Tobacco Road (song)

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"Tobacco Road"
Nashville Teens Tobacco Road.png
Cover of the 1964 English single
Single by The Nashville Teens
from the album Tobacco Road
B-side"I Like It Like That"
ReleasedJune 26, 1964 (1964-06-26) (UK)
August 1964 (1964-08) (US)
LabelDecca (UK)
London (US)
Songwriter(s)John D. Loudermilk
Producer(s)Mickie Most
The Nashville Teens singles chronology
"Tobacco Road"
"Google Eye"
"Tobacco Road"
Tobacco Road (song).png
Cover of the 1972 German single
Single by Eric Burdon & War
from the album Eric Burdon Declares "War"
B-side"Tobacco Road: I Have A Dream"
Songwriter(s)John D. Loudermilk
Producer(s)Jerry Goldstein
Eric Burdon & War singles chronology
"Spill the Wine"
"Tobacco Road"
"Paint It Black"

"Tobacco Road" is a blues song written and first recorded by John D. Loudermilk in 1960 that was a hit for The Nashville Teens in 1964 and has since become a standard across several musical genres.

Loudermilk original[edit]

Originally framed as a folk song, "Tobacco Road" was a semi-autobiographical tale of growing up in Durham, North Carolina. Released on Columbia Records, it was not a hit for Loudermilk, achieving only minor chart success in Australia. Other artists, however, immediately began recording and performing the song.

Nashville Teens hit[edit]

The English group The Nashville Teens' garage rock[1][2]/blues rock[3] rendering was a bold effort featuring prominent piano, electric guitar, and bass drum parts and a dual lead vocal. Mickie Most produced it with the same tough-edged-pop feel that he brought to The Animals' hits. "Tobacco Road" was a trans-Atlantic pop hit in 1964, reaching number 6 on the UK singles chart and number 14 on the U.S. singles chart. While the Teens would have some further success in the UK, in the U.S. "Tobacco Road" became another one-hit wonder of the British Invasion.

Later versions and uses[edit]

In the 1970s, songwriters Nicky Chinn and Mike Chapman claimed to have been inspired by "Tobacco Road" while writing The Sweet's "Blockbuster", after accusations of stealing the guitar riff from David Bowie's "Jean Genie".

The song became a hit for Edgar Winter on his debut album Entrance and he plays a 17-minute live version of the song on the double LP Roadwork from 1972.

"Tobacco Road" has been performed by a great number of other artists, often with slightly altered lyrics.

In the late 1960s, the song became a staple of the Jackson 5's early shows, and was one of four songs they performed for their Motown Records audition, in 1968.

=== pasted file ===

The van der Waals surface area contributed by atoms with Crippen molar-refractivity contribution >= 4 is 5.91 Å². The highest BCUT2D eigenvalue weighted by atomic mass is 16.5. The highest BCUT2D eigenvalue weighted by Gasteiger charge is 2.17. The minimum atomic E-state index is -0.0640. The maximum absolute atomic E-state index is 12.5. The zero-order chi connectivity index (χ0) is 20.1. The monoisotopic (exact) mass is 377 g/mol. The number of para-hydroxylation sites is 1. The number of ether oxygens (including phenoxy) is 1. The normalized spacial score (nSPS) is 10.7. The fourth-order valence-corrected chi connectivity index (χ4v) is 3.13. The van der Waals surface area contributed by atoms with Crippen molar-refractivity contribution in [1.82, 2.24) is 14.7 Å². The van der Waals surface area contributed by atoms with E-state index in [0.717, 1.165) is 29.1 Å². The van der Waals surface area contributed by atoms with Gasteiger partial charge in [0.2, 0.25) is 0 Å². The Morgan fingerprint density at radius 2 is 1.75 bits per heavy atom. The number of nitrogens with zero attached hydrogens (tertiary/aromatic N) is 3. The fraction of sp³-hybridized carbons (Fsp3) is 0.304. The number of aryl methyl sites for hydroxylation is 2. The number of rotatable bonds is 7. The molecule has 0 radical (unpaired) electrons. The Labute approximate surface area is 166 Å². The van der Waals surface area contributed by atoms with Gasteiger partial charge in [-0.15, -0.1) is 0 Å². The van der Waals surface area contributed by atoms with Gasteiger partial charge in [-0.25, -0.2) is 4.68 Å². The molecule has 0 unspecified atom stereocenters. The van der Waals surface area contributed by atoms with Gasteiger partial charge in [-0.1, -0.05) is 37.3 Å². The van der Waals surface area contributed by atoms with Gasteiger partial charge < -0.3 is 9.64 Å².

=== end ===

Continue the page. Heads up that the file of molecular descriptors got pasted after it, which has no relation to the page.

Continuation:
In 1966 The Blues Magoos recorded the song as a single (b/w "Sometimes I Think About" from their Psychedelic Lollipop album.

On February 1, 1966, Lou Rawls performed the song as a medley with "Southside Blues", which was included on his album Live!.

Blues harmonica player Junior Wells (with Buddy Guy on lead guitar) recorded the song in 1968 for his Coming At You album on Vanguard.

In 1970 it was a Polydor hit[citation needed] by Eric Burdon & War in an abbreviated version. The MGM album version runs for 14 minutes. Later, after they disbanded, they released another version featured on many compilations.

Eric Burdon released some live recordings on Access All Areas, Official Live Bootleg #2, and Athens Traffic Live. An 11-minute live version from the early 1980s was released later.

The former lead singer of Van Halen, David Lee Roth, recorded the song in 1985 for the studio album Eat 'Em and Smile (and the Spanish LP version, "Sonrisa Salvaje"). It includes a cover of "Tobacco Road" (Spanish title, La Calle de Tabaco). The song features Steve Vai on guitar, and has a much faster tempo.

Serbian super-group Smak played a 15-minute version of this song during their concerts in late seventies, in Eric Burdon style. In 1992 they held concerts in Belgrade and recorded and released their 12-minute version on odLIVEno.

Roy Clark included the song on his 1986 album Rockin' in the Country. His version peaked at number 56 on the Billboard Hot Country Singles chart.[4]

The song is also covered by hip-hop duo dead prez in the intro of "Psychology" on their debut album Let's Get Free.

The song is used in the ending credits of the TV show Mad Men, Season 4 Episode 1 "Public Relations."


  1. ^ Stiernberg, Bonnie. "The 50 Best Garage Rock Songs of All Time". Paste. Retrieved 15 May 2016.
  2. ^ Dave Marsh; James Bernard (1 November 1994). New Book of Rock Lists. Simon and Schuster. p. 14. ISBN 978-0-671-78700-4.
  3. ^ "Tobacco Road" at AllMusic
  4. ^ Whitburn, Joel (2013). Hot Country Songs 1944–2012. Record Research, Inc. p. 77. ISBN 978-0-89820-203-8.

External links[edit]